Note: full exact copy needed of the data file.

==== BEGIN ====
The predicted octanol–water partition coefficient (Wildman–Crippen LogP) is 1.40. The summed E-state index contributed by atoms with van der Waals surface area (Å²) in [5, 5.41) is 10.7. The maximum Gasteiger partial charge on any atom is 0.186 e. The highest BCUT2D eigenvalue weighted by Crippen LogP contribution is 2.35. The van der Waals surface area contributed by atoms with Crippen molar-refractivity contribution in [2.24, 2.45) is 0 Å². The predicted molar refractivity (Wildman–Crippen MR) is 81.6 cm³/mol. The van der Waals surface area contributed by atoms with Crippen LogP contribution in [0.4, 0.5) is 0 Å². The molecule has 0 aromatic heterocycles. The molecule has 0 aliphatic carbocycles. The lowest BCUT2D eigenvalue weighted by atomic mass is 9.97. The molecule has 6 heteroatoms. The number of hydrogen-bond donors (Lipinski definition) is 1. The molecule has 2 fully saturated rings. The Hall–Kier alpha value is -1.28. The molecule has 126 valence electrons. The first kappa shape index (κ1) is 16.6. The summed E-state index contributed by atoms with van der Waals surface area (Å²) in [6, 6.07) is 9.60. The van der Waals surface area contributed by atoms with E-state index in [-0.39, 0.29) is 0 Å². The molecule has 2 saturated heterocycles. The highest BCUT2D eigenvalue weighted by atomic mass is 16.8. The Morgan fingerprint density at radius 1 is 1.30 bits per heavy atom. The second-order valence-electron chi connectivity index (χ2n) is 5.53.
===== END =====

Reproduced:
The predicted octanol–water partition coefficient (Wildman–Crippen LogP) is 1.40. The summed E-state index contributed by atoms with van der Waals surface area (Å²) in [5, 5.41) is 10.7. The maximum Gasteiger partial charge on any atom is 0.186 e. The highest BCUT2D eigenvalue weighted by Crippen LogP contribution is 2.35. The van der Waals surface area contributed by atoms with Crippen molar-refractivity contribution in [2.24, 2.45) is 0 Å². The predicted molar refractivity (Wildman–Crippen MR) is 81.6 cm³/mol. The van der Waals surface area contributed by atoms with Crippen LogP contribution in [0.4, 0.5) is 0 Å². The molecule has 0 aromatic heterocycles. The molecule has 0 aliphatic carbocycles. The lowest BCUT2D eigenvalue weighted by atomic mass is 9.97. The molecule has 6 heteroatoms. The number of hydrogen-bond donors (Lipinski definition) is 1. The molecule has 2 fully saturated rings. The Hall–Kier alpha value is -1.28. The molecule has 126 valence electrons. The first kappa shape index (κ1) is 16.6. The summed E-state index contributed by atoms with van der Waals surface area (Å²) in [6, 6.07) is 9.60. The van der Waals surface area contributed by atoms with E-state index in [-0.39, 0.29) is 0 Å². The molecule has 2 saturated heterocycles. The highest BCUT2D eigenvalue weighted by atomic mass is 16.8. The Morgan fingerprint density at radius 1 is 1.30 bits per heavy atom. The second-order valence-electron chi connectivity index (χ2n) is 5.53.